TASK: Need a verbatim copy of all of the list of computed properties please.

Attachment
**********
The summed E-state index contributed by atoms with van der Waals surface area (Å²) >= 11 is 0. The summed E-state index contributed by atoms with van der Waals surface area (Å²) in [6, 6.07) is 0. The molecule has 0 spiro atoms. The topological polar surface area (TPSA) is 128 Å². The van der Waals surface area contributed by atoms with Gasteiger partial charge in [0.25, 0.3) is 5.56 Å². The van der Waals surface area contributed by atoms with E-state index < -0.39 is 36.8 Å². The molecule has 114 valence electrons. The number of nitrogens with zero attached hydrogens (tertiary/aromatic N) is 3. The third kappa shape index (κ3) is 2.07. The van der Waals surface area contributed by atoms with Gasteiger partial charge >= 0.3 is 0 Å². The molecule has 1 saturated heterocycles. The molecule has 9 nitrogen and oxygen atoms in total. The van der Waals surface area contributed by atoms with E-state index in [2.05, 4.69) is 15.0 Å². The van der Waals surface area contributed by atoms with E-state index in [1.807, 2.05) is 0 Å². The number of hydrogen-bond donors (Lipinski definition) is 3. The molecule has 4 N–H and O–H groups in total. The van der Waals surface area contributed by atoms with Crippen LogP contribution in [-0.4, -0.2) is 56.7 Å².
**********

The summed E-state index contributed by atoms with van der Waals surface area (Å²) >= 11 is 0. The summed E-state index contributed by atoms with van der Waals surface area (Å²) in [6, 6.07) is 0. The molecule has 0 spiro atoms. The topological polar surface area (TPSA) is 128 Å². The van der Waals surface area contributed by atoms with Gasteiger partial charge in [0.25, 0.3) is 5.56 Å². The van der Waals surface area contributed by atoms with E-state index < -0.39 is 36.8 Å². The molecule has 114 valence electrons. The number of nitrogens with zero attached hydrogens (tertiary/aromatic N) is 3. The third kappa shape index (κ3) is 2.07. The van der Waals surface area contributed by atoms with Gasteiger partial charge >= 0.3 is 0 Å². The molecule has 1 saturated heterocycles. The molecule has 9 nitrogen and oxygen atoms in total. The van der Waals surface area contributed by atoms with E-state index in [2.05, 4.69) is 15.0 Å². The van der Waals surface area contributed by atoms with E-state index in [1.807, 2.05) is 0 Å². The number of hydrogen-bond donors (Lipinski definition) is 3. The molecule has 4 N–H and O–H groups in total. The van der Waals surface area contributed by atoms with Crippen LogP contribution in [-0.4, -0.2) is 56.7 Å².